As you know, the coking of coal can generate hazardous air pollutants including known carcinogens.   I am concerned that Erie Coke Corp. has not measured the amount of these hazardous pollutants released into the local environment and has not installed systems to control these emissions.  Many people in Erie, especially those living in close proximity to the coke plant, believe that the plant’s emissions have caused them to suffer from a variety of health problems ranging from headaches to cancer.   

Erie Coke Corp. must abide by environmental laws created to protect the community.  I respectfully ask that the resolution of the civil action against Erie Coke Corp. remain the highest of priorities for the EPA.  Further, should the company continue to operate, it is imperative that the EPA, in coordination with the DEP, ensure that Erie Coke Corp. comply with all of the emission monitoring and control requirements that have been mandated by the applicable state and Federal laws.

Thank you for your attention to this matter.   I look forward to working with you on this very important issue.

Sincerely,

Robert P. Casey, Jr.
United States Senate


Dear Dr. Frieden:

On May 24, 2010, the Pennsylvania Department of Environmental Protection (DEP) issued an Administrative Order to Erie Coke Corp. to cease operations of their coke-making facility located in Erie, Pennsylvania.   The Administrative Order was the result of repeated violations of state and Federal air emission regulations by Erie Coke Corp. that included failure to prevent the release of fugitive and visible emissions and exceedances in particulate matter emissions.  The company has obtained a temporary stay from the Pennsylvania Environment Hearing Board and as of today continues to operate.

The Administrative Order also speaks to Erie Coke Corp.’s failure to fully monitor and characterize all emissions from the plant as mandated by the DEP and the U.S. Environmental Protection Agency.  As you know, the coking of coal can generate hazardous air pollutants including known carcinogens benzene and naphthalene.   I am concerned that Erie Coke Corp. has not measured the amount of these hazardous emissions released into the local environment.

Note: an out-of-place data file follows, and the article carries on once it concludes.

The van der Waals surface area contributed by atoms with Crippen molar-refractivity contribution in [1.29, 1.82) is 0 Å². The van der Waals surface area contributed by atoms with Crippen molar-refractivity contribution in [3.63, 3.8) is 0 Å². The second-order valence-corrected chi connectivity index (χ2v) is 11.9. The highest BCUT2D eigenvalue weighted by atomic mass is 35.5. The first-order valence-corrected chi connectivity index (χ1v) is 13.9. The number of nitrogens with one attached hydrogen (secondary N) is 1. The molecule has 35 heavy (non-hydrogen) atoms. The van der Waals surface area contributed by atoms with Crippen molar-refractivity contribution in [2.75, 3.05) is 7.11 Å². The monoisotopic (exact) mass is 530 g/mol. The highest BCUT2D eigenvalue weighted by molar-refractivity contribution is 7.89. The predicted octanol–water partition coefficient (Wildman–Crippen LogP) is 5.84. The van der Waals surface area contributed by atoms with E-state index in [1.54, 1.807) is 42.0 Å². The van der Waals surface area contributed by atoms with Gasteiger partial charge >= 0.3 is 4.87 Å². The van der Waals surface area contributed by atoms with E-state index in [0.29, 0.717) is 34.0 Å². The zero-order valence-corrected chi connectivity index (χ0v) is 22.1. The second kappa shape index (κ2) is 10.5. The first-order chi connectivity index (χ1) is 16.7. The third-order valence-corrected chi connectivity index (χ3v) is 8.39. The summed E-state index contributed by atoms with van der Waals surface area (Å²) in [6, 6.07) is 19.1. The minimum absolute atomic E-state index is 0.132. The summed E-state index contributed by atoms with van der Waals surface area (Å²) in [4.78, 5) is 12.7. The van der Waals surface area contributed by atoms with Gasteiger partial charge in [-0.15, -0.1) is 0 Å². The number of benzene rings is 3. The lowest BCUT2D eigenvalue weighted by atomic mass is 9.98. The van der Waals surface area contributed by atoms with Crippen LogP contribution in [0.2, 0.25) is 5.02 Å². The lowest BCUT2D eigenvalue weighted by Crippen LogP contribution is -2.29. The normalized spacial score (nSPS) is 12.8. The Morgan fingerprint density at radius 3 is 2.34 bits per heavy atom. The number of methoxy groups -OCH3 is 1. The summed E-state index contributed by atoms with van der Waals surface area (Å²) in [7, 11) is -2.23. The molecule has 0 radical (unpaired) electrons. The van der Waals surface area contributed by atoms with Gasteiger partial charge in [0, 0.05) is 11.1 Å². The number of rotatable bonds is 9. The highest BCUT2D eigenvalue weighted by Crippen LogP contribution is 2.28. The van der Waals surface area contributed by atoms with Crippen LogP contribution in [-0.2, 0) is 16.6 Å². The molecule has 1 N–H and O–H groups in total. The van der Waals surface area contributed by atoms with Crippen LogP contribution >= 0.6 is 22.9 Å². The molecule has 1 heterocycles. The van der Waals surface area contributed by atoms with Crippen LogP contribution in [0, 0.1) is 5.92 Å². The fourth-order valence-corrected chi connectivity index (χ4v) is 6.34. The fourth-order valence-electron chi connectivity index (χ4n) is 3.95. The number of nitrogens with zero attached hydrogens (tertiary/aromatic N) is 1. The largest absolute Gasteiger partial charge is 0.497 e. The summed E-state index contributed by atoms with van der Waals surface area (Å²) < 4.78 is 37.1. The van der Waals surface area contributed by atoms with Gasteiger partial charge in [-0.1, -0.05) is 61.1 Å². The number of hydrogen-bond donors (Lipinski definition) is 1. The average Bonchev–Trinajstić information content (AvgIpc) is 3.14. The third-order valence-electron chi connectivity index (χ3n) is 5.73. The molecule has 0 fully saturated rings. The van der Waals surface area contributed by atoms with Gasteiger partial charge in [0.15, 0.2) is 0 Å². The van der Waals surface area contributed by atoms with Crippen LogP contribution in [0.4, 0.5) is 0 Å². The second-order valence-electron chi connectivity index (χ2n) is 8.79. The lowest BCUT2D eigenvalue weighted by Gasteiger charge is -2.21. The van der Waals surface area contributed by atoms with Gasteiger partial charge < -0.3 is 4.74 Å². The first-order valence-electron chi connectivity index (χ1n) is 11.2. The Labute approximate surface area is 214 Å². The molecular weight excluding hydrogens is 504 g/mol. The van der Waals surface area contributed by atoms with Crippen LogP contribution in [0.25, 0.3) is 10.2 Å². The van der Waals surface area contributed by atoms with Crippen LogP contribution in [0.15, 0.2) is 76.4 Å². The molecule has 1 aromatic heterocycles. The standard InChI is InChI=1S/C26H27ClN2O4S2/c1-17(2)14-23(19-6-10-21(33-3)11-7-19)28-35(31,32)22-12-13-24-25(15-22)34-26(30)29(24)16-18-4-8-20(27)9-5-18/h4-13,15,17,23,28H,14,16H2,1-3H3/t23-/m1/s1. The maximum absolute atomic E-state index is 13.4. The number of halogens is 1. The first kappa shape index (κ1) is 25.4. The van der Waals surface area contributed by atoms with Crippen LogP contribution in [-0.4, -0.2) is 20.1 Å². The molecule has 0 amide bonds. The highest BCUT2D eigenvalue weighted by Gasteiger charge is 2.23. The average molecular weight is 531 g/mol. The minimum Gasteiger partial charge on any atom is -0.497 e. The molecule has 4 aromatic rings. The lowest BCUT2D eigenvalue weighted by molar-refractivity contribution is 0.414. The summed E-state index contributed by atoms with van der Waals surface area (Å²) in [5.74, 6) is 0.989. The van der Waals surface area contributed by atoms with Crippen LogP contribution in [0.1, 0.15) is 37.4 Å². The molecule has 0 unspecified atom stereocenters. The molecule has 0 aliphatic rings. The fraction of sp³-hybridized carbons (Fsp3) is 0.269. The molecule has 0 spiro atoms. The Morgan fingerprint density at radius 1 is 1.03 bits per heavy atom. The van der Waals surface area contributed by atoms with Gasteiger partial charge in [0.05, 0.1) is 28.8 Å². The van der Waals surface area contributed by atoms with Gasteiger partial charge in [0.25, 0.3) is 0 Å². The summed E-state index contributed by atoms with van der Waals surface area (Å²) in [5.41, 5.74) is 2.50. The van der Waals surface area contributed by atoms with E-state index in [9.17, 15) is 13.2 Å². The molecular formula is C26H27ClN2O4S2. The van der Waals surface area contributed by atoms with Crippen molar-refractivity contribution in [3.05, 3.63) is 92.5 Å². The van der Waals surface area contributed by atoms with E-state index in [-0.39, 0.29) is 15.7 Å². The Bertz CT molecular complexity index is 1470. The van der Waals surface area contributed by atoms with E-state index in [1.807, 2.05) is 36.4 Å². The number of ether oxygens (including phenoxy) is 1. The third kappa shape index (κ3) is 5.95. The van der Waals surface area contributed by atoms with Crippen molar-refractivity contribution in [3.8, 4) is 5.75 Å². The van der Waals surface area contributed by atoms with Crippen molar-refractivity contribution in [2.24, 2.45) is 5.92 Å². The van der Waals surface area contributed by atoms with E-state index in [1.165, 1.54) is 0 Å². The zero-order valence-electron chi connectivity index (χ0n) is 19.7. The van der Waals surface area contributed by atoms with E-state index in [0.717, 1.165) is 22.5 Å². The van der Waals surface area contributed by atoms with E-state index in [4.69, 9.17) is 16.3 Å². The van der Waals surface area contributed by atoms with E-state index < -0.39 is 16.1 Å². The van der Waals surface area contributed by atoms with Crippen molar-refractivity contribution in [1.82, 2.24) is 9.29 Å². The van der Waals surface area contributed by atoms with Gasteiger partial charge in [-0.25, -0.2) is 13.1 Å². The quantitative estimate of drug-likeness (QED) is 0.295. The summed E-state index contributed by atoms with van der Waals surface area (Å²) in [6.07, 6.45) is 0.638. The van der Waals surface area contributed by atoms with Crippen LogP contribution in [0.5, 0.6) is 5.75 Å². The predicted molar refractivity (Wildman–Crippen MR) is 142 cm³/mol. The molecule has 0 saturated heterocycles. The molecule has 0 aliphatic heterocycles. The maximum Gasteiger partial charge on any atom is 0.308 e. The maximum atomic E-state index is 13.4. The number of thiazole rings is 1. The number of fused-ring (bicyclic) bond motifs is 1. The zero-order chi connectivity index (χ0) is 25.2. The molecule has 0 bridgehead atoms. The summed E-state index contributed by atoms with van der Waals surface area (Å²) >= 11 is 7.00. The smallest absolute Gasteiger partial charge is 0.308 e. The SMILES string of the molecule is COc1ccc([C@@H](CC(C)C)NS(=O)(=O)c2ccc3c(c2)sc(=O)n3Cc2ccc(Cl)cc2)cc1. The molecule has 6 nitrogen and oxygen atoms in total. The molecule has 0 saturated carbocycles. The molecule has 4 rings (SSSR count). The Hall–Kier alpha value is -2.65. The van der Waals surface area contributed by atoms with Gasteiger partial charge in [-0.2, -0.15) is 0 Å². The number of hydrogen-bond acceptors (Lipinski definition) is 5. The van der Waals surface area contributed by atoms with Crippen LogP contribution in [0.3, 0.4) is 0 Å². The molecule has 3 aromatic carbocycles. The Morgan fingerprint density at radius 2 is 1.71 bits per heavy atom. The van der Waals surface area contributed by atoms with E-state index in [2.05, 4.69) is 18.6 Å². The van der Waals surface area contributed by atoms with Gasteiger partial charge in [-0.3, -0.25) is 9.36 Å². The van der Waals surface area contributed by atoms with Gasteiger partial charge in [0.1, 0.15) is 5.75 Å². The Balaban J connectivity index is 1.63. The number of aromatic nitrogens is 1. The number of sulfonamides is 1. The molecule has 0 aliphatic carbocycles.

Many people in Erie, especially those living in close proximity to the coke plant, believe that the plant’s emissions have caused them to suffer from a variety of health problems ranging from headaches to cancer.   While no direct link between the plant and these health issues has been established, the fact that the company has operated without complying with State and Federal requirements to characterize and control emissions is enough to suggest that further investigation of this matter is warranted.

Therefore, in light of your Agency’s mission to investigate and prevent health effects from human exposures to environmental hazards, I am requesting that the Agency for Toxic Substances and Disease Registry conduct a public health assessment to determine if emissions from the Erie Coke Corp.’s coke-making facility has or will cause harm to the health of people living near the facility.  

I respectfully ask that you initiate the requested public health assessment as soon as practically possible and thank you for your attention to this matter.   Please contact my staff at your earliest convenience if you have any questions.  I look forward to working with you on this important issue.

Sincerely,

Robert P. Casey, Jr.
United States Senate